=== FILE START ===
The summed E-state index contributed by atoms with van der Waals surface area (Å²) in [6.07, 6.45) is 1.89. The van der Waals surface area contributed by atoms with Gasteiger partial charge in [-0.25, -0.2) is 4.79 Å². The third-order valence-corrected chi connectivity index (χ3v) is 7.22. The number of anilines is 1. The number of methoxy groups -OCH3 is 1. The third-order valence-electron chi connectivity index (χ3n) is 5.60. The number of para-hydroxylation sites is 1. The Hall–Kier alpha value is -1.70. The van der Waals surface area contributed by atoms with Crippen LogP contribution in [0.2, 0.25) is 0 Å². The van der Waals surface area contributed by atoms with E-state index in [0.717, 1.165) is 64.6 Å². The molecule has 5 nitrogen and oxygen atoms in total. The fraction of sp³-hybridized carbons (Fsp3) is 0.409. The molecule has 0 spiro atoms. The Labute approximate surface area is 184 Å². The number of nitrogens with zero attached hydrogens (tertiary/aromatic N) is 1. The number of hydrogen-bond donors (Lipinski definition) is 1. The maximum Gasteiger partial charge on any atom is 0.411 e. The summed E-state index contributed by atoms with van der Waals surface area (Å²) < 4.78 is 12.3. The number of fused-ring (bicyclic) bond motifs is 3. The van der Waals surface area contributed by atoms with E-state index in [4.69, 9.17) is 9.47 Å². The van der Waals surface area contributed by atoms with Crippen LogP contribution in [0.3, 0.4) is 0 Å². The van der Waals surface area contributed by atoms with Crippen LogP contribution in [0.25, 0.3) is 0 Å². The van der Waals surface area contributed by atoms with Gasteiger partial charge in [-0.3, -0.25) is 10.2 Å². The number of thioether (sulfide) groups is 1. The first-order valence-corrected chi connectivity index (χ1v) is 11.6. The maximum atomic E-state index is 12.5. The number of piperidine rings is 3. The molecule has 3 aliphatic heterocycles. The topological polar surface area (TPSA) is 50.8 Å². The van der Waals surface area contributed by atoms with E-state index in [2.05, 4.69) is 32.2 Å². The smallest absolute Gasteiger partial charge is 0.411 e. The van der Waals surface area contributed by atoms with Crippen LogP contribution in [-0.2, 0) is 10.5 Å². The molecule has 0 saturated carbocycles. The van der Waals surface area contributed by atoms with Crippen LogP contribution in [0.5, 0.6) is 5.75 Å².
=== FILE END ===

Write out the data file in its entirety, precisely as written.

The summed E-state index contributed by atoms with van der Waals surface area (Å²) in [6.07, 6.45) is 1.89. The van der Waals surface area contributed by atoms with Gasteiger partial charge in [-0.25, -0.2) is 4.79 Å². The third-order valence-corrected chi connectivity index (χ3v) is 7.22. The number of anilines is 1. The number of methoxy groups -OCH3 is 1. The third-order valence-electron chi connectivity index (χ3n) is 5.60. The number of para-hydroxylation sites is 1. The Hall–Kier alpha value is -1.70. The van der Waals surface area contributed by atoms with Crippen LogP contribution in [0.2, 0.25) is 0 Å². The van der Waals surface area contributed by atoms with E-state index in [0.717, 1.165) is 64.6 Å². The molecule has 5 nitrogen and oxygen atoms in total. The fraction of sp³-hybridized carbons (Fsp3) is 0.409. The molecule has 0 spiro atoms. The Labute approximate surface area is 184 Å². The number of nitrogens with zero attached hydrogens (tertiary/aromatic N) is 1. The number of hydrogen-bond donors (Lipinski definition) is 1. The maximum Gasteiger partial charge on any atom is 0.411 e. The summed E-state index contributed by atoms with van der Waals surface area (Å²) < 4.78 is 12.3. The number of fused-ring (bicyclic) bond motifs is 3. The van der Waals surface area contributed by atoms with E-state index in [4.69, 9.17) is 9.47 Å². The van der Waals surface area contributed by atoms with Crippen LogP contribution in [0.3, 0.4) is 0 Å². The van der Waals surface area contributed by atoms with Crippen LogP contribution in [0.25, 0.3) is 0 Å². The van der Waals surface area contributed by atoms with Gasteiger partial charge in [-0.3, -0.25) is 10.2 Å². The number of thioether (sulfide) groups is 1. The first-order valence-corrected chi connectivity index (χ1v) is 11.6. The maximum atomic E-state index is 12.5. The number of piperidine rings is 3. The molecule has 3 aliphatic heterocycles. The topological polar surface area (TPSA) is 50.8 Å². The van der Waals surface area contributed by atoms with E-state index in [2.05, 4.69) is 32.2 Å². The smallest absolute Gasteiger partial charge is 0.411 e. The van der Waals surface area contributed by atoms with Crippen LogP contribution in [-0.2, 0) is 10.5 Å². The molecule has 0 saturated carbocycles. The van der Waals surface area contributed by atoms with Crippen LogP contribution in [0.5, 0.6) is 5.75 Å².